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Actors' guild approves two-year contract

  • Story Highlights
  • Screen Actors Guild endorses package with studios and producers 78% to 22%
  • Alliance of Motion Picture and Television Producers hails the vote
  • SAG National President Alan Rosenberg thinks union settled for bad deal
  • Main sticking point had been how actors get paid in new-media distributions
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LOS ANGELES, California (CNN) -- Members of the Screen Actors Guild overwhelmingly voted to approve a new two-year contract with studios and producers, the union announced Tuesday.

Alan Rosenberg, national president of SAG, calls the terms of the contract "devastatingly unsatisfactory."

Alan Rosenberg, national president of SAG, calls the terms of the contract "devastatingly unsatisfactory."

"This decisive vote gets our members back to work with immediate pay raises and puts SAG in a strong position for the future," said David White, the group's interim national executive director.

The union endorsed the package 78 percent to 22 percent. The Alliance of Motion Picture and Television Producers hailed the vote, after a two-year-long negotiating process.

"The ratification vote by SAG members is good news for the entertainment industry," the alliance's Web site said. "We look forward to working with SAG members ... to emerge from today's significant economic challenges with a strong and growing business."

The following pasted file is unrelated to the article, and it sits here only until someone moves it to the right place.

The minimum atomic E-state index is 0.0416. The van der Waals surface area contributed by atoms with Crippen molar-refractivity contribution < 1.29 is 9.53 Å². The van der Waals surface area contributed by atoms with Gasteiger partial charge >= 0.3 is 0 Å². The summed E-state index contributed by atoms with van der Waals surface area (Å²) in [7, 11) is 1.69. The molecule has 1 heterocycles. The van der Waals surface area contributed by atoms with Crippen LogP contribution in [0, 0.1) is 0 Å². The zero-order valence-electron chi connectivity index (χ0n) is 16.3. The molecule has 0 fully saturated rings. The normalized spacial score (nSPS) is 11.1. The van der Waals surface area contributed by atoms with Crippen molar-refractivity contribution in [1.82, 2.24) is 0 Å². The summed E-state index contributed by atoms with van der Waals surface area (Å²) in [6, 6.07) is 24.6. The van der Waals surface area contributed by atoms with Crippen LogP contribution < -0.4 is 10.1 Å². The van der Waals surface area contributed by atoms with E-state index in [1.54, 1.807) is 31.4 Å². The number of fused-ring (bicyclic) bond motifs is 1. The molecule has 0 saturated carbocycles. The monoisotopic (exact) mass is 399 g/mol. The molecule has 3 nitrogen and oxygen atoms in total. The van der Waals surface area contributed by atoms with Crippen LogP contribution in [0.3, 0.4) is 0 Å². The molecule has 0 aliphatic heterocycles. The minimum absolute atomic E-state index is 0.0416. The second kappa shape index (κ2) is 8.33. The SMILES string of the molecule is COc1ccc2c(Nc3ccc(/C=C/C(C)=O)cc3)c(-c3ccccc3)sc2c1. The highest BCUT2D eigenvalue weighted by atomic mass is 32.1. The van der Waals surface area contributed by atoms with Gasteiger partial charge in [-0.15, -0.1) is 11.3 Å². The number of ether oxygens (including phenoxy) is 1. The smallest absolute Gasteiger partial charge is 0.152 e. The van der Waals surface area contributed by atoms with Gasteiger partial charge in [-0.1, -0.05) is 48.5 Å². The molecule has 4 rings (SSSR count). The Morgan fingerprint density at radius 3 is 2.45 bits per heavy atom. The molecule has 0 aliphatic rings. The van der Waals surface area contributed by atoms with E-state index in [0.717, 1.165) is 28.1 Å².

The actors had been working without a contract for nearly a year and the new contract did not immediately clear away the bad feelings.

"The membership has spoken and has decided to work under the terms of this contract that many of us, who have been involved in these negotiations from the beginning, believe to be devastatingly unsatisfactory," said Alan Rosenberg, the Screen Actors Guild national president.

"I call upon all SAG members to begin to ready themselves for the battle ahead."

Before the agreement, the two sides had been at odds mainly over the amount actors should be paid when their movies or TV shows are distributed on discs or through new media, such as mobile phones and the Internet.

The talks were tumultuous for Hollywood's biggest actors union. During the drawn-out process, SAG fired its executive director and named a new chief negotiator amid a bitter division among the actors over the question of calling a strike against the Alliance of Motion Picture and Television Producers.

All About Screen Actors GuildAlliance of Motion Picture and Television ProducersHollywood

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